By Simon Kent.
Prime Minister Haidar al Abadi has received a huge boost to his embattled reform campaign as parliament approved his initial choice for new Minister of Oil, Jabar Ali al Luaibi.
Luaibi was formerly the head of the South Oil Company, and his appointment comes after difficult negotiations with the IMF, that included the stipulation that loan money would repay IOC debt, and that no new debt would accrue after the Summer.
The appointment follows more good news in early August, when it was revealed a number of IOCs including Lukoil and BP had investment plans for Iraq’s giant southern fields, albeit at lower levels than 2015.
Beginning in early 2015, slashed capital expenditures saw projects halted and gradual output declines, leading some to speculate output could fall dramatically in 2017.
Abadi has been further boosted by the approval of 5 more ministers, with only his nomination of Trade Minister being rejected. The new cabinet arrangement follows months of political deadlock which saw Sadrist protesters storm parliament, furious that a reform program lasting more than 18 months had shown little progress.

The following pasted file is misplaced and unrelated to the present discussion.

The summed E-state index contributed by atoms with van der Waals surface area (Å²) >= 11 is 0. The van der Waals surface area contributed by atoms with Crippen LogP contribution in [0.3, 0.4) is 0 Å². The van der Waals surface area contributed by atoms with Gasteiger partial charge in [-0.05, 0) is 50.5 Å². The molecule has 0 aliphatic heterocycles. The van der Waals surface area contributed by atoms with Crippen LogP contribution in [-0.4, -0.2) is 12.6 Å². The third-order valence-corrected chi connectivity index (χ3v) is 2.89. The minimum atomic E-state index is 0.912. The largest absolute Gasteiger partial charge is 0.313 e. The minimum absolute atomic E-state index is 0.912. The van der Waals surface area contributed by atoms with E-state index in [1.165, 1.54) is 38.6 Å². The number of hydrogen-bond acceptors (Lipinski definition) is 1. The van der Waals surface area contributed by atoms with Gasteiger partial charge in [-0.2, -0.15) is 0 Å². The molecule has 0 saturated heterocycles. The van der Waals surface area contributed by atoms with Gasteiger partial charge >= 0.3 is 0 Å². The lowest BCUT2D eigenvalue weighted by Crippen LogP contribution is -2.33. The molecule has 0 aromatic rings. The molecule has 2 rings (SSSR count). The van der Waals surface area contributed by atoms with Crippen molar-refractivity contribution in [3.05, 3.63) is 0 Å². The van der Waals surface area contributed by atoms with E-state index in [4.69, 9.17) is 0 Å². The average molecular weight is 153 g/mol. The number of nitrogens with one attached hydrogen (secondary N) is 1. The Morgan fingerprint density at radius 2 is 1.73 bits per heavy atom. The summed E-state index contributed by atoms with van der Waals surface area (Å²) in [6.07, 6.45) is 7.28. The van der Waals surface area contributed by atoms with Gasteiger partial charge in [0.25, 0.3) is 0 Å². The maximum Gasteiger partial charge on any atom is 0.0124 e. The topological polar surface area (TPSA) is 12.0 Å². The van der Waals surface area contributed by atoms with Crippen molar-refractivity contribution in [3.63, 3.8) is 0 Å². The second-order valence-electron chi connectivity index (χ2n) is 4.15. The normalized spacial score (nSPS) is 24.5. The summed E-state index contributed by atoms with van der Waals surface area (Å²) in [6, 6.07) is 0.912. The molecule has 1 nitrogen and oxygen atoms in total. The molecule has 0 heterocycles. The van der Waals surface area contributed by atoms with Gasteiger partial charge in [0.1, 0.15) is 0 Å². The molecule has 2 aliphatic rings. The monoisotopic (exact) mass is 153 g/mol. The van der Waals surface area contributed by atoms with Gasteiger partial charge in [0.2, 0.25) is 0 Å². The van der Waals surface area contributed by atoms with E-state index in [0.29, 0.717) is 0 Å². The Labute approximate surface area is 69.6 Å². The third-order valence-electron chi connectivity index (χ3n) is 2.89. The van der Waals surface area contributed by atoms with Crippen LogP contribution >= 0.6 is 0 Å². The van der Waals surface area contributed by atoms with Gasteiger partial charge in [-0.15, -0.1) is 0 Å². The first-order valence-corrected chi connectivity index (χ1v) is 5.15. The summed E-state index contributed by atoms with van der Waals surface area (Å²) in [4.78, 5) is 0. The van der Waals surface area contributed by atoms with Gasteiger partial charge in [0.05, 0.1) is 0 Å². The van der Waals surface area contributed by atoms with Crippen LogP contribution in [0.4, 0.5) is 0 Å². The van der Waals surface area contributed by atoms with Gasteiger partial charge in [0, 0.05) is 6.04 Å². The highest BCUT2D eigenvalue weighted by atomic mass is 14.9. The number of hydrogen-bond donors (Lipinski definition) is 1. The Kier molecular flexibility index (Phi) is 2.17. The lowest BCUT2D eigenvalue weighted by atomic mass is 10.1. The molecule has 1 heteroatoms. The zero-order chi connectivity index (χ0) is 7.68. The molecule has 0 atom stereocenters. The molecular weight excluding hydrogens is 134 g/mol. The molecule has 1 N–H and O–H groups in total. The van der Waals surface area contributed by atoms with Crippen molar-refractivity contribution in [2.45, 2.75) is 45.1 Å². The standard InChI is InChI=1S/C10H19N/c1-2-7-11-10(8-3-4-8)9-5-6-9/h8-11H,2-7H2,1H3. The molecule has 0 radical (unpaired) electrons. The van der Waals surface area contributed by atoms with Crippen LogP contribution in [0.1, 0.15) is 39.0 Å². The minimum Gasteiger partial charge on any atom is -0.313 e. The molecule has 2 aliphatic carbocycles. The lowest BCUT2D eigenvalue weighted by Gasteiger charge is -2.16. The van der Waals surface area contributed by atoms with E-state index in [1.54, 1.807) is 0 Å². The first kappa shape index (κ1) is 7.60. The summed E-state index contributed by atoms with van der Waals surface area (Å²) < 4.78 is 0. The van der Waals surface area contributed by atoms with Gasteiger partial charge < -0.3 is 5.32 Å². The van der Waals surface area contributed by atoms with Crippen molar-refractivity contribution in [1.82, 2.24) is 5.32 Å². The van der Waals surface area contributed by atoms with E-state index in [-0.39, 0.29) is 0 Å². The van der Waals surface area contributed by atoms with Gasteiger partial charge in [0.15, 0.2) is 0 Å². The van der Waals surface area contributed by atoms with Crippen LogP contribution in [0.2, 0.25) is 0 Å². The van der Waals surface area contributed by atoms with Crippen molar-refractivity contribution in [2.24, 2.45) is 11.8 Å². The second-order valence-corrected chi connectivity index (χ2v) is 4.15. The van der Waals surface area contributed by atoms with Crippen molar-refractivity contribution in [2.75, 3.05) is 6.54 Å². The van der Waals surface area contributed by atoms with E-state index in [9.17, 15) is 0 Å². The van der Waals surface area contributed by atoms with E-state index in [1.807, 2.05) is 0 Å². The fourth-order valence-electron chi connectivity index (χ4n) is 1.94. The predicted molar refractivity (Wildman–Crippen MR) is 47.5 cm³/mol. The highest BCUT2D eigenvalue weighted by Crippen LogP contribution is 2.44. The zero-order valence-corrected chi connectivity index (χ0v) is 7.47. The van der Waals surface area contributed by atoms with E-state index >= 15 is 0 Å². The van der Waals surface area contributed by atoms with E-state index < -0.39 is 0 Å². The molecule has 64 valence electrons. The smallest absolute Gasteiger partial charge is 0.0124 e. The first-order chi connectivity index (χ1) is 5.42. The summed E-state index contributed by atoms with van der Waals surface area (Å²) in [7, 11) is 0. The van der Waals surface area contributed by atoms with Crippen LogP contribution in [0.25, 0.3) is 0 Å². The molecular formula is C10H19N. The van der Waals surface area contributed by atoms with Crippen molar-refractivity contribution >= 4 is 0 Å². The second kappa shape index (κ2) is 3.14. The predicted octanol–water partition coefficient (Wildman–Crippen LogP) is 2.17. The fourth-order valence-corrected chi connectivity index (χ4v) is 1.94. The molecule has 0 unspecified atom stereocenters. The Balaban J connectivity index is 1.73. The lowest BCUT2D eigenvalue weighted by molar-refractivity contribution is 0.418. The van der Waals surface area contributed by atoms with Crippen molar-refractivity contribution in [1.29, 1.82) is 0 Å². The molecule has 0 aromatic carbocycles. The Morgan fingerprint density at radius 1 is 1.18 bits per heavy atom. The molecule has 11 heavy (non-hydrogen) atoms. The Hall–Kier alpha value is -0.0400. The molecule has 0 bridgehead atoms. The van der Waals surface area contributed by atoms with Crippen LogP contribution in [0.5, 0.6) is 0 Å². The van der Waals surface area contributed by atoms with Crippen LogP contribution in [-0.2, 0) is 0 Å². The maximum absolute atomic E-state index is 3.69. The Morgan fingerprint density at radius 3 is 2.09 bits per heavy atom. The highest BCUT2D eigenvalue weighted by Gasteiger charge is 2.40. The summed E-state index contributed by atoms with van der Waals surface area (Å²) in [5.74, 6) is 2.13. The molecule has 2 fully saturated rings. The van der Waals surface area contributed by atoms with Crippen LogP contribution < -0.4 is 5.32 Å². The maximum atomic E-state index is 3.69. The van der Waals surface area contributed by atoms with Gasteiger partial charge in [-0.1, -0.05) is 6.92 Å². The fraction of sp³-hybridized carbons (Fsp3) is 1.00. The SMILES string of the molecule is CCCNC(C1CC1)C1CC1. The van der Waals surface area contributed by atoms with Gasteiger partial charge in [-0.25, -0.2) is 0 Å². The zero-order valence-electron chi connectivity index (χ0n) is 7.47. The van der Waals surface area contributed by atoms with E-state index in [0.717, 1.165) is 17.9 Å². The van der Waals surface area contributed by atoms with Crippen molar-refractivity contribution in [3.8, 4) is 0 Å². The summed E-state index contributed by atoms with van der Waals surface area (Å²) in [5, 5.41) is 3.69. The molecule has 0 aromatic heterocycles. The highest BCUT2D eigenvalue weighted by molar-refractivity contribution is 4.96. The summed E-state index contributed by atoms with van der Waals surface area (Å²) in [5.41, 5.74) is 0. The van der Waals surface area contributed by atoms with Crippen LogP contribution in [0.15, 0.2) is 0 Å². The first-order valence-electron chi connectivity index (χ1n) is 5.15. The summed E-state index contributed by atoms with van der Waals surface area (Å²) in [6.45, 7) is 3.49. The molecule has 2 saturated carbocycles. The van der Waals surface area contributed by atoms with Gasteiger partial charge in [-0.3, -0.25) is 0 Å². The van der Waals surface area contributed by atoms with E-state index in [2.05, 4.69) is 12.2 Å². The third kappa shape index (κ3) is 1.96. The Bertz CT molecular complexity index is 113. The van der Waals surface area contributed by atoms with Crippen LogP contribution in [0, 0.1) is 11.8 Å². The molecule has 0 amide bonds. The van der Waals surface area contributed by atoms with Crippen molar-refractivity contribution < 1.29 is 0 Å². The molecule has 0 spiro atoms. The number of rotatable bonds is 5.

Notably however, the anger was not entirely aimed at Abadi, but by the entrenched political system that has resisted his reforms. Even after parliament was stormed, deadlock continued as various cross sectarian alliances boycotted the House of Representatives.
PM Abadi must now capitalize on the new appointments, and will likely be hoping that the coming Mosul offensive is a rapid and clear victory.